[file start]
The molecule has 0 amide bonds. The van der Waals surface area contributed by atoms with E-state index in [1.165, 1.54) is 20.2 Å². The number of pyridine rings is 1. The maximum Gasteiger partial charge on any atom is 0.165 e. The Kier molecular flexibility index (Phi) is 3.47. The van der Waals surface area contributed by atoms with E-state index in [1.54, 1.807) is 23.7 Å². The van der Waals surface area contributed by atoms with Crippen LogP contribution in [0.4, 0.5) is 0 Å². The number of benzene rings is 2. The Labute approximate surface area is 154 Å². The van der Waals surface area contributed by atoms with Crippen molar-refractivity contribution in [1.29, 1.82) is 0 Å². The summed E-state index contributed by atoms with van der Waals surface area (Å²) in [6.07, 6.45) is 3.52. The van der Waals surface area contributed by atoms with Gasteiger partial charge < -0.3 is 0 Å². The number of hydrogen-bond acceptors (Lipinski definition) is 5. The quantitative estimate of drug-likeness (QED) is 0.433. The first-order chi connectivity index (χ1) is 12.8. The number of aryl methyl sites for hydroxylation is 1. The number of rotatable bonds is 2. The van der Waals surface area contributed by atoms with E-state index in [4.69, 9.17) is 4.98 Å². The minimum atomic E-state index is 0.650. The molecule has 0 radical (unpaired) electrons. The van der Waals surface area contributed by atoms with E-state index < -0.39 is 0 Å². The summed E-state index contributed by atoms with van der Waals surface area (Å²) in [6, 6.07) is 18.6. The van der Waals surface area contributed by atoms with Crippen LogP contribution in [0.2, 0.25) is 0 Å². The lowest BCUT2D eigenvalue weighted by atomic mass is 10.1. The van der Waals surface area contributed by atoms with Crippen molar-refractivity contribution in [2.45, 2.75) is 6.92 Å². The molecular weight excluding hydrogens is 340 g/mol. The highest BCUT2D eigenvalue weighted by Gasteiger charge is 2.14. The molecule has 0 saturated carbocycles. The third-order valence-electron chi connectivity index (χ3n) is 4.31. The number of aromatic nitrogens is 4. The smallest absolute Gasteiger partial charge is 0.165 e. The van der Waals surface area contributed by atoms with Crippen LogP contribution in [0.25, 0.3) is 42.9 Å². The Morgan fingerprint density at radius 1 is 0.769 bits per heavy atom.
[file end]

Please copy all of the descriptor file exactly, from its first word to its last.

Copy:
The molecule has 0 amide bonds. The van der Waals surface area contributed by atoms with E-state index in [1.165, 1.54) is 20.2 Å². The number of pyridine rings is 1. The maximum Gasteiger partial charge on any atom is 0.165 e. The Kier molecular flexibility index (Phi) is 3.47. The van der Waals surface area contributed by atoms with E-state index in [1.54, 1.807) is 23.7 Å². The van der Waals surface area contributed by atoms with Crippen LogP contribution in [0.4, 0.5) is 0 Å². The number of benzene rings is 2. The Labute approximate surface area is 154 Å². The van der Waals surface area contributed by atoms with Crippen molar-refractivity contribution in [1.29, 1.82) is 0 Å². The summed E-state index contributed by atoms with van der Waals surface area (Å²) in [6.07, 6.45) is 3.52. The van der Waals surface area contributed by atoms with Gasteiger partial charge < -0.3 is 0 Å². The number of hydrogen-bond acceptors (Lipinski definition) is 5. The quantitative estimate of drug-likeness (QED) is 0.433. The first-order chi connectivity index (χ1) is 12.8. The number of aryl methyl sites for hydroxylation is 1. The number of rotatable bonds is 2. The van der Waals surface area contributed by atoms with E-state index in [4.69, 9.17) is 4.98 Å². The minimum atomic E-state index is 0.650. The molecule has 0 radical (unpaired) electrons. The van der Waals surface area contributed by atoms with E-state index < -0.39 is 0 Å². The summed E-state index contributed by atoms with van der Waals surface area (Å²) in [6, 6.07) is 18.6. The van der Waals surface area contributed by atoms with Crippen LogP contribution in [0.2, 0.25) is 0 Å². The lowest BCUT2D eigenvalue weighted by atomic mass is 10.1. The van der Waals surface area contributed by atoms with Crippen molar-refractivity contribution in [2.45, 2.75) is 6.92 Å². The molecular weight excluding hydrogens is 340 g/mol. The highest BCUT2D eigenvalue weighted by Gasteiger charge is 2.14. The molecule has 0 saturated carbocycles. The third-order valence-electron chi connectivity index (χ3n) is 4.31. The number of aromatic nitrogens is 4. The smallest absolute Gasteiger partial charge is 0.165 e. The van der Waals surface area contributed by atoms with Crippen LogP contribution in [0.25, 0.3) is 42.9 Å². The Morgan fingerprint density at radius 1 is 0.769 bits per heavy atom.